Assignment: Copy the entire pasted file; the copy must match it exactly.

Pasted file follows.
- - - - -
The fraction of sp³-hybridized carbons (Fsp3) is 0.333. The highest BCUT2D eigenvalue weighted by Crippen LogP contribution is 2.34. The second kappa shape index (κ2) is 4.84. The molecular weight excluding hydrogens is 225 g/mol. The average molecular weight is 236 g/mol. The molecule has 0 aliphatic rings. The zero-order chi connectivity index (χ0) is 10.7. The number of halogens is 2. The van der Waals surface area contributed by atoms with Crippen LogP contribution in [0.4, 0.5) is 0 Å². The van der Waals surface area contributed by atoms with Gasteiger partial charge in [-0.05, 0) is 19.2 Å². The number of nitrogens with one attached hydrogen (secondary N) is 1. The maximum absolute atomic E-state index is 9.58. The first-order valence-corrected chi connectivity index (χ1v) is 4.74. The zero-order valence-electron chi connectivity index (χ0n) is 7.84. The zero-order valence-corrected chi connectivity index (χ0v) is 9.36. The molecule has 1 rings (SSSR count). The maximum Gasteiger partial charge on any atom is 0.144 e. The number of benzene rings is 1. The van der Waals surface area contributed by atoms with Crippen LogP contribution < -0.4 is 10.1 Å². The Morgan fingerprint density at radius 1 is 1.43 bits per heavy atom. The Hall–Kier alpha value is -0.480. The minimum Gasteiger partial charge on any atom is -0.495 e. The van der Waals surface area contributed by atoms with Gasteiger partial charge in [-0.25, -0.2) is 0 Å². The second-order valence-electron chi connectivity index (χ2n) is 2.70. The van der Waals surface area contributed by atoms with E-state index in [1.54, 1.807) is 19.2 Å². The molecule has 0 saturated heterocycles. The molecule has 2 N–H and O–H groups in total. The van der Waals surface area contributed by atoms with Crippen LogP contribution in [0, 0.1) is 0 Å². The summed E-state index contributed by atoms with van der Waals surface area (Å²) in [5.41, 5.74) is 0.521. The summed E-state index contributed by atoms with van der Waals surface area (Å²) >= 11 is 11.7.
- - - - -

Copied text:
The fraction of sp³-hybridized carbons (Fsp3) is 0.333. The highest BCUT2D eigenvalue weighted by Crippen LogP contribution is 2.34. The second kappa shape index (κ2) is 4.84. The molecular weight excluding hydrogens is 225 g/mol. The average molecular weight is 236 g/mol. The molecule has 0 aliphatic rings. The zero-order chi connectivity index (χ0) is 10.7. The number of halogens is 2. The van der Waals surface area contributed by atoms with Crippen LogP contribution in [0.4, 0.5) is 0 Å². The van der Waals surface area contributed by atoms with Gasteiger partial charge in [-0.05, 0) is 19.2 Å². The number of nitrogens with one attached hydrogen (secondary N) is 1. The maximum absolute atomic E-state index is 9.58. The first-order valence-corrected chi connectivity index (χ1v) is 4.74. The zero-order valence-electron chi connectivity index (χ0n) is 7.84. The zero-order valence-corrected chi connectivity index (χ0v) is 9.36. The molecule has 1 rings (SSSR count). The maximum Gasteiger partial charge on any atom is 0.144 e. The number of benzene rings is 1. The van der Waals surface area contributed by atoms with Crippen LogP contribution < -0.4 is 10.1 Å². The Morgan fingerprint density at radius 1 is 1.43 bits per heavy atom. The Hall–Kier alpha value is -0.480. The minimum Gasteiger partial charge on any atom is -0.495 e. The van der Waals surface area contributed by atoms with Gasteiger partial charge in [-0.25, -0.2) is 0 Å². The second-order valence-electron chi connectivity index (χ2n) is 2.70. The van der Waals surface area contributed by atoms with E-state index in [1.54, 1.807) is 19.2 Å². The molecule has 0 saturated heterocycles. The molecule has 2 N–H and O–H groups in total. The van der Waals surface area contributed by atoms with Crippen LogP contribution in [0, 0.1) is 0 Å². The summed E-state index contributed by atoms with van der Waals surface area (Å²) in [5.41, 5.74) is 0.521. The summed E-state index contributed by atoms with van der Waals surface area (Å²) >= 11 is 11.7.